Too much planning makes you too invested in your plan. The times when I have planned and prepped and prepared and mapped out the entire project ahead of time are the times I feel trapped and stuck and unable to change direction or pivot to a new idea.
When it’s all mapped out ahead of time, I often feel stuck. The joy of discovery and the freedom of failing seem to be taken away because I’ve committed to a ‘plan’ and when you commit, well, you’re supposed to commit. I get too attached to my plan. I’m not able to see other options or just call it quits (yes, sometimes quitting is important).
As a result, I’ve fallen into the trap of confusing my preparation and planning for actually doing the hard work of starting a project. I look down the road and prepare for every potential pitfall. In reality, I’m just spinning my wheels. I’m crossing the bridge 30 miles before I get to it.
What’s the alternative to planning?
Just start. Pull the trigger and start doing something. Start today. Start small. Start running. Start designing. Start writing. Start baking. Start teaching. Whatever — just start.
There’s a difference between starting and planning. Planning is not starting. Planning has its place but I believe it’s overrated and can cause ideation paralysis. We get so stuck planning our big idea that we don’t ever move into making it happen. Strategy and ideas and research are important, but they don’t count as starting. Crafting your building and then sharing your project with the world — that’s starting.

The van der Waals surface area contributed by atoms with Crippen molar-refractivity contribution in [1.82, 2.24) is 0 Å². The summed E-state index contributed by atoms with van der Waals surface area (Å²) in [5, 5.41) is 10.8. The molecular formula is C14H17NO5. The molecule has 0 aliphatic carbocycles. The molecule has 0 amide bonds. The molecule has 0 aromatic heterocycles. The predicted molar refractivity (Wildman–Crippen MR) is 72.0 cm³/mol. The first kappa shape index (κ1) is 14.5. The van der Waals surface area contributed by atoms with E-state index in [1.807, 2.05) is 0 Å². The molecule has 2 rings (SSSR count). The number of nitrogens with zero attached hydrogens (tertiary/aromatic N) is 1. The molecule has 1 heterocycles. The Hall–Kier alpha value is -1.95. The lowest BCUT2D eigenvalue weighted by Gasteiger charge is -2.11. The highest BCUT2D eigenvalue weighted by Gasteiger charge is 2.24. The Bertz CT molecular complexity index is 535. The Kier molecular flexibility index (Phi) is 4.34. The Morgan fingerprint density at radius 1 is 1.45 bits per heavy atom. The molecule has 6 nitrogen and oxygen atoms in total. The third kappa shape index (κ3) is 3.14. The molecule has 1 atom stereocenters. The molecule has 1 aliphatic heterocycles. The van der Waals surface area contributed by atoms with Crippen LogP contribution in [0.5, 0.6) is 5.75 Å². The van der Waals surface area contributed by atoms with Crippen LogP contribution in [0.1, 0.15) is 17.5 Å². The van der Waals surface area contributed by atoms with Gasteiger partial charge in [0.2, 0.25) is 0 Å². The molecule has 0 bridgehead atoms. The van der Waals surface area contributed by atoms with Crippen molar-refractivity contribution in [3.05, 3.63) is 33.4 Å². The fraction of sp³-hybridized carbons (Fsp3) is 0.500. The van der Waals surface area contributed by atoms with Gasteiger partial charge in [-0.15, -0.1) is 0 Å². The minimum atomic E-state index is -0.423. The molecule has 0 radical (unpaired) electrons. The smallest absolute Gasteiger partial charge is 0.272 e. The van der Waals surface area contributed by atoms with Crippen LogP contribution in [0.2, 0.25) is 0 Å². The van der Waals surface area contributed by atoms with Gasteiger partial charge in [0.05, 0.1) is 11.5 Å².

But what if my idea sucks?
The film director Robert Rodriguez says in his book, “Rebel Without A Crew” that every great director has perhaps dozens of bad films in them that need to come out before they actually get to the good films. I love this. Starting, as opposed to planning or researching, allows us to get our ‘bad films’ out of the way and move closer to our great ones. It teaches us. It educates us. It’s a beautiful process.
It's okay to start our wobbily
How did you learn to ride a bike as a kid? Was it weeks of meticulous planning and hours of research and scores of meetings? Or did you just get on the bike and start? Were you a poor bike rider at first? Absolutely. We all we’re. We fell down, we wiped out, we skinned our knees. But soon enough, we’re cruising through the neighborhood on our Huffy — because we started.
Planning and brainstorming and dreaming about your big idea are easy. Starting is hard. What does it look like for you to start on your idea? No more delays, no more waiting. What can you do right now that counts as starting? Runners run. Writers write. Designers design. Pull the trigger.